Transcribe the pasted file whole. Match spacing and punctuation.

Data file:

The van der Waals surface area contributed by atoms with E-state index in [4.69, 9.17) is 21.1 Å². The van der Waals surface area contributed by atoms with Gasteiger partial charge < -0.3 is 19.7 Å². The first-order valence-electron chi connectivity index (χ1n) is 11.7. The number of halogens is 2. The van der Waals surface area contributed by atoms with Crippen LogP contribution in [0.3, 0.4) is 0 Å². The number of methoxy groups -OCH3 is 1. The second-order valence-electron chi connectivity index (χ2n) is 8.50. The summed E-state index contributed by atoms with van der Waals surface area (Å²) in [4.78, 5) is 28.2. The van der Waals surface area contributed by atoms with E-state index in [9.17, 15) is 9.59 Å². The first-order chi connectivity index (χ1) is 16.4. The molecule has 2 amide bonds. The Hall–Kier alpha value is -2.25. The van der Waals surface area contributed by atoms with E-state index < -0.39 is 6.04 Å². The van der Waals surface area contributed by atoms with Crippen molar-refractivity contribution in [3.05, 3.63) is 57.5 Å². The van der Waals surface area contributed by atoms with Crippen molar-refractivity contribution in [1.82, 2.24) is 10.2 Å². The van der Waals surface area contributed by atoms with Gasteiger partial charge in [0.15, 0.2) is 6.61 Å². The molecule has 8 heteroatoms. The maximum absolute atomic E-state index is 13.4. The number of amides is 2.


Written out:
The van der Waals surface area contributed by atoms with E-state index in [4.69, 9.17) is 21.1 Å². The van der Waals surface area contributed by atoms with Gasteiger partial charge < -0.3 is 19.7 Å². The first-order valence-electron chi connectivity index (χ1n) is 11.7. The number of halogens is 2. The van der Waals surface area contributed by atoms with Crippen LogP contribution in [0.3, 0.4) is 0 Å². The number of methoxy groups -OCH3 is 1. The second-order valence-electron chi connectivity index (χ2n) is 8.50. The summed E-state index contributed by atoms with van der Waals surface area (Å²) in [4.78, 5) is 28.2. The van der Waals surface area contributed by atoms with E-state index in [9.17, 15) is 9.59 Å². The first-order chi connectivity index (χ1) is 16.4. The molecule has 2 amide bonds. The Hall–Kier alpha value is -2.25. The van der Waals surface area contributed by atoms with E-state index < -0.39 is 6.04 Å². The van der Waals surface area contributed by atoms with Crippen molar-refractivity contribution in [3.05, 3.63) is 57.5 Å². The van der Waals surface area contributed by atoms with Crippen molar-refractivity contribution in [1.82, 2.24) is 10.2 Å². The van der Waals surface area contributed by atoms with Gasteiger partial charge in [0.15, 0.2) is 6.61 Å². The molecule has 8 heteroatoms. The maximum absolute atomic E-state index is 13.4. The number of amides is 2.